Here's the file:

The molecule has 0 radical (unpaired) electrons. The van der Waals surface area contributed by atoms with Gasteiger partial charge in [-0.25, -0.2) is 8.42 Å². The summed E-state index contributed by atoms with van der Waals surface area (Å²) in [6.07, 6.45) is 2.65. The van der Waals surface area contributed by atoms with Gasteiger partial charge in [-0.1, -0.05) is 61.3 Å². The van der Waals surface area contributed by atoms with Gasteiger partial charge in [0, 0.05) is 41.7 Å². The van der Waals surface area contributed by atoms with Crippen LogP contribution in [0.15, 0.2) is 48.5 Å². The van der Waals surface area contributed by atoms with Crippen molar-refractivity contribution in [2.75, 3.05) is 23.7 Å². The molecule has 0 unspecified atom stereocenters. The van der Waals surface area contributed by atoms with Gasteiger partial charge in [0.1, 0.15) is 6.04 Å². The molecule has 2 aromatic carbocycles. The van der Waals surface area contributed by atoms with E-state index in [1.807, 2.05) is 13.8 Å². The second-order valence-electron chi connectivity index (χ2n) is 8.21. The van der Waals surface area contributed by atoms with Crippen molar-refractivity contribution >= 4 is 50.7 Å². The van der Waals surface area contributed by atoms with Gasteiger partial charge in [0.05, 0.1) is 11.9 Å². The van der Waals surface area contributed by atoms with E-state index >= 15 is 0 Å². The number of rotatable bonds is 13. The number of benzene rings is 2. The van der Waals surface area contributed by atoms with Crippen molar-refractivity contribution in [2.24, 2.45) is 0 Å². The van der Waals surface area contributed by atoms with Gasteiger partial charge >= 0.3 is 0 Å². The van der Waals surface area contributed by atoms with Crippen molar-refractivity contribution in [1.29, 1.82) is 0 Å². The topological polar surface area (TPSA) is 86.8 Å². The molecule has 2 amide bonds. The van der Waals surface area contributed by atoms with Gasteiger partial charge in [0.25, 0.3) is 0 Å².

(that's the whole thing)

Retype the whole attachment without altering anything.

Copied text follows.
The molecule has 0 radical (unpaired) electrons. The van der Waals surface area contributed by atoms with Gasteiger partial charge in [-0.25, -0.2) is 8.42 Å². The summed E-state index contributed by atoms with van der Waals surface area (Å²) in [6.07, 6.45) is 2.65. The van der Waals surface area contributed by atoms with Gasteiger partial charge in [-0.1, -0.05) is 61.3 Å². The van der Waals surface area contributed by atoms with Gasteiger partial charge in [0, 0.05) is 41.7 Å². The van der Waals surface area contributed by atoms with Crippen LogP contribution in [0.15, 0.2) is 48.5 Å². The van der Waals surface area contributed by atoms with Crippen molar-refractivity contribution in [2.75, 3.05) is 23.7 Å². The molecule has 0 unspecified atom stereocenters. The van der Waals surface area contributed by atoms with Gasteiger partial charge in [0.1, 0.15) is 6.04 Å². The molecule has 2 aromatic carbocycles. The van der Waals surface area contributed by atoms with E-state index in [1.807, 2.05) is 13.8 Å². The second-order valence-electron chi connectivity index (χ2n) is 8.21. The van der Waals surface area contributed by atoms with Crippen molar-refractivity contribution >= 4 is 50.7 Å². The van der Waals surface area contributed by atoms with Gasteiger partial charge in [0.05, 0.1) is 11.9 Å². The van der Waals surface area contributed by atoms with E-state index >= 15 is 0 Å². The number of rotatable bonds is 13. The number of benzene rings is 2. The van der Waals surface area contributed by atoms with Crippen molar-refractivity contribution in [2.24, 2.45) is 0 Å². The van der Waals surface area contributed by atoms with Gasteiger partial charge >= 0.3 is 0 Å². The van der Waals surface area contributed by atoms with Crippen molar-refractivity contribution in [1.29, 1.82) is 0 Å². The topological polar surface area (TPSA) is 86.8 Å². The molecule has 2 amide bonds. The van der Waals surface area contributed by atoms with Gasteiger partial charge in [0.25, 0.3) is 0 Å².